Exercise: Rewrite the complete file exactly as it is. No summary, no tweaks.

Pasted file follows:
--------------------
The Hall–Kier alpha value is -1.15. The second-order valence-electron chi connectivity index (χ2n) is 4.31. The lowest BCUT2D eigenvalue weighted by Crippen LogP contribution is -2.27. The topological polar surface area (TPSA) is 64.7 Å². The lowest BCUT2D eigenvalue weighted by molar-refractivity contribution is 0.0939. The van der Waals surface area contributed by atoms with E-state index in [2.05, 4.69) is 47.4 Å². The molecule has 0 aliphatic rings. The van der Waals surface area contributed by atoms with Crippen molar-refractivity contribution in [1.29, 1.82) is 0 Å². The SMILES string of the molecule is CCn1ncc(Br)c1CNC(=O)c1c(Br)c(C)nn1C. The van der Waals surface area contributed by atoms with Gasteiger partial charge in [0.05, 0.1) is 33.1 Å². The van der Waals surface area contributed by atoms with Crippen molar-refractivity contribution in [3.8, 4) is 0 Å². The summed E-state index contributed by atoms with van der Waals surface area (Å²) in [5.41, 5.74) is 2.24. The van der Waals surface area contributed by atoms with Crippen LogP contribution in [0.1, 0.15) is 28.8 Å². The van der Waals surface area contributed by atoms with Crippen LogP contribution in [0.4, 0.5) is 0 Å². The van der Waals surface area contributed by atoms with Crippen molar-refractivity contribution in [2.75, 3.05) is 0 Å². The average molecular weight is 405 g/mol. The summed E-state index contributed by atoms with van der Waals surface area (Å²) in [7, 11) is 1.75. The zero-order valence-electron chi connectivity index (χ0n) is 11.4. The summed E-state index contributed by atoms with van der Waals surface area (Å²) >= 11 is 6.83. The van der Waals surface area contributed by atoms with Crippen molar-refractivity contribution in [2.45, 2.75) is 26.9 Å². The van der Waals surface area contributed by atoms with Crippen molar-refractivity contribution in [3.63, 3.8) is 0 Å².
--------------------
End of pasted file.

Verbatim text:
The Hall–Kier alpha value is -1.15. The second-order valence-electron chi connectivity index (χ2n) is 4.31. The lowest BCUT2D eigenvalue weighted by Crippen LogP contribution is -2.27. The topological polar surface area (TPSA) is 64.7 Å². The lowest BCUT2D eigenvalue weighted by molar-refractivity contribution is 0.0939. The van der Waals surface area contributed by atoms with E-state index in [2.05, 4.69) is 47.4 Å². The molecule has 0 aliphatic rings. The van der Waals surface area contributed by atoms with Crippen molar-refractivity contribution in [1.29, 1.82) is 0 Å². The SMILES string of the molecule is CCn1ncc(Br)c1CNC(=O)c1c(Br)c(C)nn1C. The van der Waals surface area contributed by atoms with Gasteiger partial charge in [0.05, 0.1) is 33.1 Å². The van der Waals surface area contributed by atoms with Crippen molar-refractivity contribution in [3.8, 4) is 0 Å². The summed E-state index contributed by atoms with van der Waals surface area (Å²) in [5.41, 5.74) is 2.24. The van der Waals surface area contributed by atoms with Crippen LogP contribution in [0.1, 0.15) is 28.8 Å². The van der Waals surface area contributed by atoms with Crippen LogP contribution in [0.4, 0.5) is 0 Å². The van der Waals surface area contributed by atoms with Crippen molar-refractivity contribution in [2.75, 3.05) is 0 Å². The average molecular weight is 405 g/mol. The summed E-state index contributed by atoms with van der Waals surface area (Å²) in [7, 11) is 1.75. The zero-order valence-electron chi connectivity index (χ0n) is 11.4. The summed E-state index contributed by atoms with van der Waals surface area (Å²) >= 11 is 6.83. The van der Waals surface area contributed by atoms with Crippen molar-refractivity contribution in [2.45, 2.75) is 26.9 Å². The van der Waals surface area contributed by atoms with Crippen molar-refractivity contribution in [3.63, 3.8) is 0 Å².